Letters from CA – September 2021

Your views on previous issues of Current Archaeology.

Sentimental about slides

As someone else who has been involved in receiving, giving, and projecting for lectures for well over half a century, the reminiscences of Eric Houlder and John Kenyon prompted wry smiles (‘Letters’, CA 376). As archaeology students at Edinburgh in the early 1960s, we were treated to Byzantine lectures by Professor David Talbot-Rice, who was still using the 3¼-inch black-and-white slides of his excavations in the 1920s, but at least his wife Tamara had some colour ones to illustrate her Scythian lectures. And it was such a breath of fresh air when George Henderson arrived as a new lecturer in medieval fine art and treated us to glorious images of Romanesque sites he had actually been to and photographed himself!

However, both Eric and John omit one leviathan from their projectionist accounts – namely, the epidiascope. This monster enabled you to project not just slides but also images direct from the pages of a book by subjecting them to a bright – and very hot – light and bouncing the picture through the lens via a mirror. I dread to think how many book spines were cracked in the process.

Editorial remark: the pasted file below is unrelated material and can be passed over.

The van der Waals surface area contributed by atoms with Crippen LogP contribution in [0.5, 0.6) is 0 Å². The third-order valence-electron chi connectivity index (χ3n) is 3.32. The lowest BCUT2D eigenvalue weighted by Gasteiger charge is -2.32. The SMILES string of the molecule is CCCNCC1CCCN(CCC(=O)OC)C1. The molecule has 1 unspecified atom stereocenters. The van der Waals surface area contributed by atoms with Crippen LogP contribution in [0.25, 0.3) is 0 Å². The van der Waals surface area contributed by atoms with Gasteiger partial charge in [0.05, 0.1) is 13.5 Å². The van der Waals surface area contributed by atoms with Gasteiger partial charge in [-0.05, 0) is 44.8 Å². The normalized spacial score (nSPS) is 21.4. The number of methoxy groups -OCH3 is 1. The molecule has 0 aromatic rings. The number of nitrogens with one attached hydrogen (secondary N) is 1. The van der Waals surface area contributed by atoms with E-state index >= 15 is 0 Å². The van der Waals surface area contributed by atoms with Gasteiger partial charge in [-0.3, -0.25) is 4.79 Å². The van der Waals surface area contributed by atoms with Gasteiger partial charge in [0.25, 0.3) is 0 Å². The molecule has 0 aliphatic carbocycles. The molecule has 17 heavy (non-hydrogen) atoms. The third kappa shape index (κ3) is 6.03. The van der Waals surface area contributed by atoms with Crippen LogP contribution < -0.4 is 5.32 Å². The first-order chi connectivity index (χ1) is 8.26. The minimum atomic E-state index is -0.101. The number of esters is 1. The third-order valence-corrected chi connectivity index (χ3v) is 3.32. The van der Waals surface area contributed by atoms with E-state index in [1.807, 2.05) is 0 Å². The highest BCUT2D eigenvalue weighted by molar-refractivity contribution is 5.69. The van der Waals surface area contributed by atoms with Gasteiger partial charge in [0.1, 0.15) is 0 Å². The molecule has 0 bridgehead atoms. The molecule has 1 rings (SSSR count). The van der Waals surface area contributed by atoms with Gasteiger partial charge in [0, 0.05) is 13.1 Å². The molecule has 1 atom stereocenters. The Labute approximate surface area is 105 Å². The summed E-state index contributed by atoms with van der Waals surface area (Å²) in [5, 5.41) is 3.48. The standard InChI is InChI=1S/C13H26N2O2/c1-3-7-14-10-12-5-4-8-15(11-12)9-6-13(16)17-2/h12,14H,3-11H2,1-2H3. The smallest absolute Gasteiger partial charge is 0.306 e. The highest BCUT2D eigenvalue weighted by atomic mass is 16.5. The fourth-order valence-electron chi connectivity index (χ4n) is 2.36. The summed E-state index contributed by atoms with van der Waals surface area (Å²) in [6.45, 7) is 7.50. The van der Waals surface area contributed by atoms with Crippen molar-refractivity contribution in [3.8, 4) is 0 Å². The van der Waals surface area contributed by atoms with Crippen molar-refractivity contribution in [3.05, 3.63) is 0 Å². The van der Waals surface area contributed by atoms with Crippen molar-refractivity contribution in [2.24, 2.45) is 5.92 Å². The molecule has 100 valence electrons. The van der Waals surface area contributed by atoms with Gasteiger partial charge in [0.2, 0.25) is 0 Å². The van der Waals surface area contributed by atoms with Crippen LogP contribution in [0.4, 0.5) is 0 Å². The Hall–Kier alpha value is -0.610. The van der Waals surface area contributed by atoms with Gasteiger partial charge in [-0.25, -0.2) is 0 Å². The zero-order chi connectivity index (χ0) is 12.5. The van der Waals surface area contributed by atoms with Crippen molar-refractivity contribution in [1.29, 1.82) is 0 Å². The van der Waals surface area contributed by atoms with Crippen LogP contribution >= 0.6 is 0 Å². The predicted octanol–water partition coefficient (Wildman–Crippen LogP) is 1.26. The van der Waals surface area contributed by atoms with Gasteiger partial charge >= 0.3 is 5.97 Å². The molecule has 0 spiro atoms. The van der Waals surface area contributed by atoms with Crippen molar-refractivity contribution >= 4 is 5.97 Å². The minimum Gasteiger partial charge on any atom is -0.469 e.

Photo: Nesster, Wikimedia Commons CC BY 2.0

I gave many WEA archaeology lectures in Norfolk in the late 1960s/early 1970s using one of these machines. My then girlfriend, whom I had first met over a Bronze Age cremation urn, did the projecting for me, often in a village hall with a pot-bellied stove blasting out even more heat than the projector. There was applause from the class when at the end of one session I announced that I had asked her to marry me: but I think I may have rather spoiled the moment by adding that it was the only way I could think of to keep a good projectionist. And I’ve kept her for over 50 years!

Tim Clough
Honorary Editor, Rutland Local History and Record Society

Digging at Dover

Your article on Dover Castle (CA 377) reminded me that I did a watching brief there during the particularly rainy and windy autumn of 1974. We recorded a trench dug for a new drainage scheme. At one point, the limit of the JCB’s scoop uncovered a tunnel cut into the chalk, which had been sealed for some 700 years, to judge by the pottery we found. You could also see the pickaxe marks in the chalk, and soot marks on the walls where, presumably, candles had illuminated the shaft. It was blocked at one end, but we assumed that it would have run to the walls. We didn’t have a site camera so a ‘man from the ministry’ came all the way from London with a huge wooden plate camera. It was one of those ones where you need a black cloth over the eyepiece. Even then it was technology out of the Ark!